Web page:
Hello everyone, I'm Goldie Moritz, and I would like to invite you to join me as I am called to the torah on the 28th of December for my Bat Mitzvah, followed by a Kiddush lunch. For my tzedakah project, I am raising money for a mother and seven kids who were forced to leave their home to escape domestic violence. After a time at Women’s Refuge, they have been placed in their own housing. Unfortunately, shortly after moving in they were robbed, which has made a difficult situation even more stressful.
If you are able to help, I have put a donation bucket in the shul lobby and have setup here a Give a Little page for larger donations.
I was given the opportunity to help this family through a wonderful organization called The Aunties.
The Aunties provide one-on-one wrap-around support for women and families in refuge and after. They are able to do this by reaching out to their network of “Aunties”.
My mom, dad and I are all “Aunties” and love to help out when we can.
I will be buying gifts to make the holiday season feel much better!
I am also hoping with the money I raise to replace some of the crucial household items that were stolen.
Kind Regards, Goldie
by Chris Shiller
A few Saturdays ago several of us were schmoozing in the hall after Kiddush and cake when someone asked about the mural – who had painted it and where did it come from and so on.
Apart from myself, no-one present that day knew the history of the mural so … let’s go back nearly 30 years: the massive building renovation was complete and the dedication ceremony set for November 1990 and also at this time Don Copeland, artist, presented his proposed painting project for the hall, his work being done at no cost to the community. Don and his family at that time were members of Beth Shalom, taking an active role in the community. Don also had several solo exhibitions of his art from the 1970’s-1990’s as well as private commissions.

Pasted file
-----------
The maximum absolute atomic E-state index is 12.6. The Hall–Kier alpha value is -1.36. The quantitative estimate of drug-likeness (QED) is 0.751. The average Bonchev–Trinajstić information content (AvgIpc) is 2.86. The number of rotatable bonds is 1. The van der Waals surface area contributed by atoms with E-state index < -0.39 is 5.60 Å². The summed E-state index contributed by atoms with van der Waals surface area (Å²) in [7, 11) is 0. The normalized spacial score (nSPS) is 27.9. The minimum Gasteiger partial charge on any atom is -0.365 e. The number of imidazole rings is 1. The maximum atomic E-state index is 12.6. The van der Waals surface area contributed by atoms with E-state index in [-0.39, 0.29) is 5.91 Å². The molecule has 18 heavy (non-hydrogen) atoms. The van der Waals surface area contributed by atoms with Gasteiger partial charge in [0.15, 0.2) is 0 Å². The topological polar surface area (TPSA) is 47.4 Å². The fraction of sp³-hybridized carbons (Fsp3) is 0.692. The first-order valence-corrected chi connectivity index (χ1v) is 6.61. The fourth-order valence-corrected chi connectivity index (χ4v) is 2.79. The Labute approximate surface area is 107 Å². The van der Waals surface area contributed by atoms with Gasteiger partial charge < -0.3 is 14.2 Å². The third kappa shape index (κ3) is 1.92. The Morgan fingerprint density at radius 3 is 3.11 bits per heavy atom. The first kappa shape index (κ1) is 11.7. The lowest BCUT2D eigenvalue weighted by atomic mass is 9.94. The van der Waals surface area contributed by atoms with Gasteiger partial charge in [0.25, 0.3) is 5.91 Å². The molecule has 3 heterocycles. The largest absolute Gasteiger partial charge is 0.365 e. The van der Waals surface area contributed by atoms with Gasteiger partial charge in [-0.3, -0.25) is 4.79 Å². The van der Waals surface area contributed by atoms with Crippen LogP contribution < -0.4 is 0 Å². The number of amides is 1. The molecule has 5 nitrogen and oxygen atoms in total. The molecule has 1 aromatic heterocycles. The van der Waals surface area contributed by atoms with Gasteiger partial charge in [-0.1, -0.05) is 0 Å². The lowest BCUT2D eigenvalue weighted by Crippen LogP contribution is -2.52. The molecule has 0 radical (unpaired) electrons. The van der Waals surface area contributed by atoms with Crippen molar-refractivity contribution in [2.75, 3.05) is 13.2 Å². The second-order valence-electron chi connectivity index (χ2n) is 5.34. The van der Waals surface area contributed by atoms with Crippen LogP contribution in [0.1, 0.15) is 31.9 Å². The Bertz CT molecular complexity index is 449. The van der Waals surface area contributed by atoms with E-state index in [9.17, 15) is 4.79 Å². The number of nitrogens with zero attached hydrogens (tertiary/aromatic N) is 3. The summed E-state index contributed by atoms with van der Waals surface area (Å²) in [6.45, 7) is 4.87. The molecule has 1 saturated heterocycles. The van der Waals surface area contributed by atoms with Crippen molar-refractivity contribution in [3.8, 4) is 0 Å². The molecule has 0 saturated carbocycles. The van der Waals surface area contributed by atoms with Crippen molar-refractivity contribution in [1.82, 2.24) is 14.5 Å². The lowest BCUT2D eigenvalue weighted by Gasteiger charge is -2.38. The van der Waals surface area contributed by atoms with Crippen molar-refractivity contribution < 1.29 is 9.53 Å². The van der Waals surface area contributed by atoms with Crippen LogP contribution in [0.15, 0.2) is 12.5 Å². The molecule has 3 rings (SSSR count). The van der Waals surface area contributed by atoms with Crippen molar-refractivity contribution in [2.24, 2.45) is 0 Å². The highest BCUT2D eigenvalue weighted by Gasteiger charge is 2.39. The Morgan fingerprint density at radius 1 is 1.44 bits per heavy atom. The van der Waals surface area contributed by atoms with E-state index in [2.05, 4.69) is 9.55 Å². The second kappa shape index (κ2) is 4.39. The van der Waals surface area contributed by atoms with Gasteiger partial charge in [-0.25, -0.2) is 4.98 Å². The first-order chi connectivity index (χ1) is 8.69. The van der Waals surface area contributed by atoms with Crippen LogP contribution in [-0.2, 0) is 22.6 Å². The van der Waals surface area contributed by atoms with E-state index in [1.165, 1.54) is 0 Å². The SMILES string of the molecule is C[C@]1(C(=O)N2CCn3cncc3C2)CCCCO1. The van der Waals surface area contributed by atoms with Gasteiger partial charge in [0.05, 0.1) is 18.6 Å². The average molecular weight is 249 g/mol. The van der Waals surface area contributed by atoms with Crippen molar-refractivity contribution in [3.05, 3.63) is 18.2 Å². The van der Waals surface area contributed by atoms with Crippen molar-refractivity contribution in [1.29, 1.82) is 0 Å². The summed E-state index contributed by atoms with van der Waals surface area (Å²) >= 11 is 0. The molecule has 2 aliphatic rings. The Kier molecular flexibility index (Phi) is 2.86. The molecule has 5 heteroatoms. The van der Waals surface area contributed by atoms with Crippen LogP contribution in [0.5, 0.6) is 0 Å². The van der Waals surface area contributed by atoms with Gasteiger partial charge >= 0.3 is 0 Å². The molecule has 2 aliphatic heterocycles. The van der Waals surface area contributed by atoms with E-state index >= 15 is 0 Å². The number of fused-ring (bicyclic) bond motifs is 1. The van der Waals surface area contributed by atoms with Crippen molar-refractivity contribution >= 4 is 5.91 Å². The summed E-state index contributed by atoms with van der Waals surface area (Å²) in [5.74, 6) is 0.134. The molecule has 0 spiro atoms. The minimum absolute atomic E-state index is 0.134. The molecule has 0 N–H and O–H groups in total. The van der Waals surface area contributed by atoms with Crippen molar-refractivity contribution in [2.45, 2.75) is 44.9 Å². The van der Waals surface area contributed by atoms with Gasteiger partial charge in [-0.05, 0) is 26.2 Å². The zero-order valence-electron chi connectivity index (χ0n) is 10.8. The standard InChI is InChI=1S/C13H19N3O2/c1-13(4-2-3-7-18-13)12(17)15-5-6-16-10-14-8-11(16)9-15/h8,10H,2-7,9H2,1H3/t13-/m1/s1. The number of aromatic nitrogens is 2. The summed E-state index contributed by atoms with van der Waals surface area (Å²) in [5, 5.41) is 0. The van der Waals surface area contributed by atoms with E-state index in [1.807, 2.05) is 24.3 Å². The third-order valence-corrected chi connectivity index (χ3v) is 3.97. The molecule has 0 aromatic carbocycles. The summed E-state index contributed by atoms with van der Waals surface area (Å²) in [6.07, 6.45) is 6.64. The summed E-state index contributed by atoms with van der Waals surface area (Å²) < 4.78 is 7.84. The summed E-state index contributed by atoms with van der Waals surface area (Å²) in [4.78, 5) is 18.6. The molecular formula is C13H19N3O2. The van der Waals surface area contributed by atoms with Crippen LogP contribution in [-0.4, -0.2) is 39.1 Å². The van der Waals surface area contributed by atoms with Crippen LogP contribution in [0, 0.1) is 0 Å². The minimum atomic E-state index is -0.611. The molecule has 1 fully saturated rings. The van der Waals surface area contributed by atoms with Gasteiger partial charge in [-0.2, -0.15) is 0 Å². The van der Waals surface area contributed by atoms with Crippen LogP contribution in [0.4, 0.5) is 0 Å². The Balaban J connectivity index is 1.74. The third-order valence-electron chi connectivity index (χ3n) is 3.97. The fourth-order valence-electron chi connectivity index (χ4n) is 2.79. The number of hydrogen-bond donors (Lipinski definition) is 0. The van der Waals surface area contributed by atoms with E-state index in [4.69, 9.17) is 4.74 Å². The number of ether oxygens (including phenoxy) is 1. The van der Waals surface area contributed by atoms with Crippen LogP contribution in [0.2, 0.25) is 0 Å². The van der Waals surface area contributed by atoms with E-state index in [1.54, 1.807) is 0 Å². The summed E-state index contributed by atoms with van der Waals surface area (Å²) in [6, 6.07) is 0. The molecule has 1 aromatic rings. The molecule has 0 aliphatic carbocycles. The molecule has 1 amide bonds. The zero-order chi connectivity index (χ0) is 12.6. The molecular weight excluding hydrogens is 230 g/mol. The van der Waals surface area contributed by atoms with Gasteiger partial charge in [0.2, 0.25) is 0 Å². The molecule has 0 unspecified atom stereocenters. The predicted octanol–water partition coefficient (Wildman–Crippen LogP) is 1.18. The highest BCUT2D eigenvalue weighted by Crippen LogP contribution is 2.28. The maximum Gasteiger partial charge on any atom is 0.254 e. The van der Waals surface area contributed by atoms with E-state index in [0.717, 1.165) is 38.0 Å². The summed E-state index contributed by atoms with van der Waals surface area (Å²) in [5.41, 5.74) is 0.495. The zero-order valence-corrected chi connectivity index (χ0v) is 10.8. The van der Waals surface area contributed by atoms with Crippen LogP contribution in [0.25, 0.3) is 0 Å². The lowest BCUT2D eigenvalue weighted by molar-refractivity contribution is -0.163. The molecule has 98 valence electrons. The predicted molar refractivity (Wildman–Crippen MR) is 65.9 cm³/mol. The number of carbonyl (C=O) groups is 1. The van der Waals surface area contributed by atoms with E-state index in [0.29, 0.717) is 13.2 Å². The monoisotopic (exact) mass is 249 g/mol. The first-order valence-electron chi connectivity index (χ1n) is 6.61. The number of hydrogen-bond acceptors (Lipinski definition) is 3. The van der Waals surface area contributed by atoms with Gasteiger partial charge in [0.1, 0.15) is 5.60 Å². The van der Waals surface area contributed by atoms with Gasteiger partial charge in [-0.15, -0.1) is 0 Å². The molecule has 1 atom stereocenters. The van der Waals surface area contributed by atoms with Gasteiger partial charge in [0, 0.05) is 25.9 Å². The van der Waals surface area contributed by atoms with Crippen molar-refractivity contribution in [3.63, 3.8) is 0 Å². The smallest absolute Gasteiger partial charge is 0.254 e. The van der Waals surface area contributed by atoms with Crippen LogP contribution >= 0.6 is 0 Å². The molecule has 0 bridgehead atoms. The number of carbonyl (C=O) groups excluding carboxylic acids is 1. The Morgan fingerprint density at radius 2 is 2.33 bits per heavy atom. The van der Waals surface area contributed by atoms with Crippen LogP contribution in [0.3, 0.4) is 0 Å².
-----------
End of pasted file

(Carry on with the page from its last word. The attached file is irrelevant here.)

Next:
Commissioned and costs generously gifted by Peter and Claire Bruell, this beautiful mural, titled “Beginnings”, is made up of five separate pieces representing the Five Books of the Torah. Each panel was painted in Don’s studio and the completed mural was then installed by Don with the help of Peter Bruell, as shown in the photograph. The mural when completed measures 9mx2m so it was no mean feat to install.
The first panel with the large letter “Bet” signifies Bereshit, the “waters of the deep”. The second panel Shemot is symbolised by the giving of tablets to Moses. The third panel illustrates the laws of Vayikra signified by the fruits of the earth. The fourth panel represents Bamidbar with a desert-yellow walled town and finally the fifth book, Devarim or “words” is illustrated by the Sh’ma.
Over the years some of the colours are not as vibrant as they once were but we are indeed very fortunate to have such a beautiful and original work of art for us all to enjoy.
by Sally Natan
When Christine asked me if I would write something about my recent trip to India I felt like I’d just been asked to put on a cosy old jersey; familiar, warm and comforting. It is with pleasure that I write a few words whilst keeping you all in mind.
A trip to India had been in the waiting for many years. Hezy’s grandmother was born in Mumbai and was sent back to Iraq to marry at age 12years. The family was a part of the Jewish migration between Iraq and India over that period of time. For Hezy, India was somewhere familial and beckoning.
Hezy’s brother had been to India for 3 months 12 years ago as a middle-aged backpacker and on return to Israel vowed to return once again to what he had described as a country where all his senses had been challenged.
I’d always wanted to go to India but was a little scared and although it was at the top of my travelling list I was waiting for the stars to align and for the right time to present itself.